This collection of essays in the honor of David Brokensha focuses on issues which had concerned him throughout his professional career as an anthropologist. He emphasized on combining indigenous perspectives and knowledge in development planning and on sustainable natural resource management.
Table of Contents
Preface -- Selected Publications of David W. Brokensha -- Introduction -- The Participant Observer Observed: A Companion’s Reflections on David W. Brokensha -- The Making of an Applied Anthropologist -- Social Change, Applied Anthropology, and Solutions to Contemporary Problems -- Farmers’ Systems and Technological Change in Agriculture -- Anthropologists and Private, Humanitarian Aid Agencies -- Cultural Transmission and Development in Sub-Saharan Africa -- Cooperatives, Empowerment, and Rural Development in Africa -- Involuntary Resettlement at Manantali, Mali -- Participatory Development and African Women: A Case Study from Western Kenya -- Social Change and Social Inequality -- Inequalities and an International Poverty Group in California’s Developed Agriculture: The Case of Mexicali’s Border Commuter Workers -- Secondary Migration and the Industrial Removal Office: The Politics of Jewish Immigrant Dispersion in the United States -- The Gardens of San Jose: The Survival of Family Farming in a Developing Philippine Community -- Ethnicity, Economic Choice, and Inequality in a Philippine Frontier Community -- Socioeconomic Stratification and Marriage Payments: Elite Marriage and Bridewealth Among the Gusii of Kenya -- “Bringing Home Development”: The Impetus of Ideology for Women’s Groups Near the Kenyan Coast -- Migratory Wage Labor and Rural Inequality in Taita/Taveta District, Kenya -- Natural Resource Management -- Institutional Dynamics and Development in the Tana Basin, Kenya -- Development and Conservation of Natural Resources in Latin America -- “Big Men” and Cattle Licks in Oromoland, Kenya -- Patterns of Domestic Energy Utilization in Rural Kenya: An Agro-Ecological and Socioeconomic Assessment -- Sacred Groves and Social Change in Kirinyaga, Kenya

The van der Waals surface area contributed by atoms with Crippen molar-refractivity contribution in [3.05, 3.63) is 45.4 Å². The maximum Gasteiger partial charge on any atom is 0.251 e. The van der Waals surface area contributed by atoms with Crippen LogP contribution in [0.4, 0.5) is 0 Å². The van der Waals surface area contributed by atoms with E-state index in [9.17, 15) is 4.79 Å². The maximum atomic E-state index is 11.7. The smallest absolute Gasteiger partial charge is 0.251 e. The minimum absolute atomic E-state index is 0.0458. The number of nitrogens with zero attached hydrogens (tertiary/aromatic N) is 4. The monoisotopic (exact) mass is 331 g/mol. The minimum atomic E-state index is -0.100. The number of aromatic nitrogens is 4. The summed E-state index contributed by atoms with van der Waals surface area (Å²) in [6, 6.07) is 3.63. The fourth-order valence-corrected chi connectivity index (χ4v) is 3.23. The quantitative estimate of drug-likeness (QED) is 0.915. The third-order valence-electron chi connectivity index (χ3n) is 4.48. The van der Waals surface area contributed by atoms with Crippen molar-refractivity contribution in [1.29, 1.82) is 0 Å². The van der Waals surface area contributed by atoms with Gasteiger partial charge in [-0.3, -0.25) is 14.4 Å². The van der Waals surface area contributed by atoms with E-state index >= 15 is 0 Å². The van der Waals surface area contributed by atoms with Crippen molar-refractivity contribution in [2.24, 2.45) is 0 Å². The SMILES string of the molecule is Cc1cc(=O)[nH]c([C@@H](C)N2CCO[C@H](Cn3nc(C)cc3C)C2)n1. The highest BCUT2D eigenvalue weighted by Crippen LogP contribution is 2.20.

"Miriam S. Chaiken is an Assistant Professor of Anthropology at Indiana University of Pennsylvania, and a graduate of the University of California at Santa Barbara. She has conducted applied anthropological research both in the Philippines (1980–81) and in Kenya (1984–1987) and served as a consultant to UNICEF, the Rockefeller Foundation, and the International Labour Organization. Her research interests include nutrition intervention design, new lands settlement, and women and development. Anne K. Fleuret holds a Ph.D. in Cultural Anthropology from the University of California, Santa Barbara, and has taught at California State University Los Angeles, The American University, and the University of Nairobi. Her fieldwork in Tanzania (1975–1977) and Kenya (1981-present) supported by NSF, SSRC, and NIH has examined relationships among food production, distribution, and consumption and their nutritional outcomes. Publications include articles in journals such as Human Ecology and Human Organization, as well as numerous book chapters. She is currently completing a book-length manuscript on the socioeconomic determinants of nutritional status in rural Kenya."